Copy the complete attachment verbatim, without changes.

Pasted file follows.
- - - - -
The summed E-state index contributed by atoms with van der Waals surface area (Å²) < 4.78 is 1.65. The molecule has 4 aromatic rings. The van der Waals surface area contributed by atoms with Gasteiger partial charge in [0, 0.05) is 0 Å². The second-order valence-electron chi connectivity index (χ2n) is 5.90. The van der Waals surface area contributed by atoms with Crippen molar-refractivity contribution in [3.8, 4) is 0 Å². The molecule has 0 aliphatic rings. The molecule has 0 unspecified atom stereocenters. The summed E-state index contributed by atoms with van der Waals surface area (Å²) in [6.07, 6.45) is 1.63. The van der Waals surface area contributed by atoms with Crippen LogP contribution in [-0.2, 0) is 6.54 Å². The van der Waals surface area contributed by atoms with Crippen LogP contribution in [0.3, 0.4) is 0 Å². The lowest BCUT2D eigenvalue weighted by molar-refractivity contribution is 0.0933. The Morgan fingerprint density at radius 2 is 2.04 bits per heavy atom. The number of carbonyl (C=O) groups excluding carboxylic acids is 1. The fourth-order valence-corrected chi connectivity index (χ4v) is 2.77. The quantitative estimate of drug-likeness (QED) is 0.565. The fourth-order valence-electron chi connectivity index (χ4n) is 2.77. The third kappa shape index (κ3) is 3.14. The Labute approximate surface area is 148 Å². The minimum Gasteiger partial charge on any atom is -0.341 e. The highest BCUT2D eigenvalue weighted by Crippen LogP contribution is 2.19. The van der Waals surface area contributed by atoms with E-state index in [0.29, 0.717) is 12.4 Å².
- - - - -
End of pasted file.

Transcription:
The summed E-state index contributed by atoms with van der Waals surface area (Å²) < 4.78 is 1.65. The molecule has 4 aromatic rings. The van der Waals surface area contributed by atoms with Gasteiger partial charge in [0, 0.05) is 0 Å². The second-order valence-electron chi connectivity index (χ2n) is 5.90. The van der Waals surface area contributed by atoms with Crippen molar-refractivity contribution in [3.8, 4) is 0 Å². The molecule has 0 aliphatic rings. The molecule has 0 unspecified atom stereocenters. The summed E-state index contributed by atoms with van der Waals surface area (Å²) in [6.07, 6.45) is 1.63. The van der Waals surface area contributed by atoms with Crippen LogP contribution in [-0.2, 0) is 6.54 Å². The van der Waals surface area contributed by atoms with Crippen LogP contribution in [0.3, 0.4) is 0 Å². The lowest BCUT2D eigenvalue weighted by molar-refractivity contribution is 0.0933. The Morgan fingerprint density at radius 2 is 2.04 bits per heavy atom. The number of carbonyl (C=O) groups excluding carboxylic acids is 1. The fourth-order valence-corrected chi connectivity index (χ4v) is 2.77. The quantitative estimate of drug-likeness (QED) is 0.565. The fourth-order valence-electron chi connectivity index (χ4n) is 2.77. The third kappa shape index (κ3) is 3.14. The Labute approximate surface area is 148 Å². The minimum Gasteiger partial charge on any atom is -0.341 e. The highest BCUT2D eigenvalue weighted by Crippen LogP contribution is 2.19. The van der Waals surface area contributed by atoms with E-state index in [0.29, 0.717) is 12.4 Å².